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Conditional temperature-sensitive (ts) mutations are valuable reagents for studying essential genes in the yeast Saccharomyces cerevisiae. We constructed 787 ts strains, covering 497 (~45%) of the 1,101 essential yeast genes, with ~30% of the genes represented by multiple alleles. All of the alleles are integrated into their native genomic locus in the S288C common reference strain and are linked to a kanMX selectable marker, allowing further genetic manipulation by synthetic genetic array (SGA)–based, high-throughput methods. We show two such manipulations: barcoding of 440 strains, which enables chemical-genetic suppression analysis, and the construction of arrays of strains carrying different fluorescent markers of subcellular structure, which enables quantitative analysis of phenotypes using high-content screening. Quantitative analysis of a GFP-tubulin marker identified roles for cohesin and condensin genes in spindle disassembly. This mutant collection should facilitate a wide range of systematic studies aimed at understanding the functions of essential genes.
The budding yeast S. cerevisiae is one of the most well-characterized model organisms for systematic analysis of fundamental eukaryotic processes. Approximately 19% of S. cerevisiae genes are considered essential, because haploid spores carrying a deletion allele of these genes fail to germinate and form colonies under standard laboratory conditions1. Comparative analysis revealed that gene dispensability is highly conserved (~83%) between S. cerevisiae and the distantly related yeast species, Schizosaccharomyces pombe, supporting the presence of strong selective pressure to retain essential gene activity across large evolutionary distances2. Indeed, essential genes tend to be more highly conserved from yeast to humans when compared to nonessential genes3. The set of essential yeast genes spans diverse biological processes and although the primary role of most essential yeast genes has been characterized, the full breadth of function associated with essential genes has not been examined, owing, at least in part, to the lack of adequate genetic reagents for their conditional and systematic perturbation. Here we present the construction and characterization of an extensive set of conditional ts alleles of S. cerevisiae essential genes. Other types of mutant alleles that perturb essential gene functions include cold-sensitive4, temperature-inducible degron5, tetracycline-regulatable promoter-replacement6 and decreased abundance by mRNA perturbation alleles7. However, ts alleles often provide the simplest and most finely tuned control of gene function, enabling permissive, semi-permissive and restrictive conditions to be established easily. At the permissive temperature, the phenotype of a ts mutant resembles that of the wild-type strain, whereas at the restrictive temperature, the activity of the essential gene is substantially reduced or abolished, resulting in a slow-growth or lethal phenotype. We collected hundreds of previously characterized ts alleles as yeast mutants or DNA clones from the yeast community and then amplified by PCR the ts alleles and integrated them at their native locus in the reference (S288c) genetic background, generating a set of 787 ts mutants spanning 497 different essential genes that are isogenic except for the ts allele we introduced. Our new set expands upon a nonoverlapping set of 250 ts strains constructed recently8, which combined cover ~65% of S. cerevisiae essential genes.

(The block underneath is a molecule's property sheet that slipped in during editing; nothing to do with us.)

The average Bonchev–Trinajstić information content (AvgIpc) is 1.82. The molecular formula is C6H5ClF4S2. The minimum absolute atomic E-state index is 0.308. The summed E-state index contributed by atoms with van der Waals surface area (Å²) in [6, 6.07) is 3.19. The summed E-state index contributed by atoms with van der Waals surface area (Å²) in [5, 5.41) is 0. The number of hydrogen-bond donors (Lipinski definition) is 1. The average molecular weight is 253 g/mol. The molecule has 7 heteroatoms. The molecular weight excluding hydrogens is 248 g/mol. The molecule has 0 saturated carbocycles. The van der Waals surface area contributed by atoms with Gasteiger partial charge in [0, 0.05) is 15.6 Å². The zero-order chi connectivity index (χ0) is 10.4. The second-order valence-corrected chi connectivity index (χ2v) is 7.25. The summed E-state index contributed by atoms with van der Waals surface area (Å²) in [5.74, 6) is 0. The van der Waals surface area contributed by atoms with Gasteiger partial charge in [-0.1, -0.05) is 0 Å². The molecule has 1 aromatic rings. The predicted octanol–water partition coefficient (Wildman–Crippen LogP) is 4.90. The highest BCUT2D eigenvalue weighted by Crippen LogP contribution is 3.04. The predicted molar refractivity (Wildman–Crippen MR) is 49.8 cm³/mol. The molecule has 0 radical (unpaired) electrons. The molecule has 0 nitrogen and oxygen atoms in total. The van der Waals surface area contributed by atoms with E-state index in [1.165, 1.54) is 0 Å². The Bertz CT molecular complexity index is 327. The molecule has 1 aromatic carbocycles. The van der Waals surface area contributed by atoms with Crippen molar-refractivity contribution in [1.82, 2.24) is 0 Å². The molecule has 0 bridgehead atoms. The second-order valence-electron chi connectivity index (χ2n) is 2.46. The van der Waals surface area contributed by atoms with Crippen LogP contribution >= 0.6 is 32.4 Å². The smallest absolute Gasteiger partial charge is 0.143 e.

In this study, we characterize the ts mutant array as a resource for exploring the pleiotropic roles of highly conserved essential pathways in yeast using high-resolution growth profiling, chemical-genetic suppression and high content screening (HCS) experiments. The HCS experiments involved quantitative single-cell image analysis of fluorescent markers for specific pathways and structures in hundreds of different ts mutants. Our results highlight a role for two essential protein complexes, cohesin and condensin, in mitotic spindle disassembly.
We collected hundreds of previously characterized yeast strains and DNA constructs carrying ts alleles and integrated the conditional alleles into the S288c reference background9. In total, we constructed a set of 787 ts strains representing 497 different essential genes or ~45% of the essential gene set (Supplementary Table 1), which covers a representative proportion of Gene Ontology (GO) molecular functions and biological processes for the complete essential gene set. Each ts allele was integrated into its native locus such that it was linked to a kanamycin-resistant cassette, kanMX, which was targeted to the 3′ UTR region of the gene and placed 0–300 bp downstream of the stop codon (Supplementary Table 2). We designed the integration such that the intervening sequences were not altered to avoid perturbing the expression of neighboring genes (Supplementary Fig. 1). Two PCR reactions were carried out to confirm that: (i) the kanMX cassette was linked to the expected target gene, and (ii) the kanMX cassette integrated at the expected genomic location (Supplementary Fig. 1). Correct integration was confirmed for all of 787 ts alleles using this PCR-based strategy (Supplementary Table 1).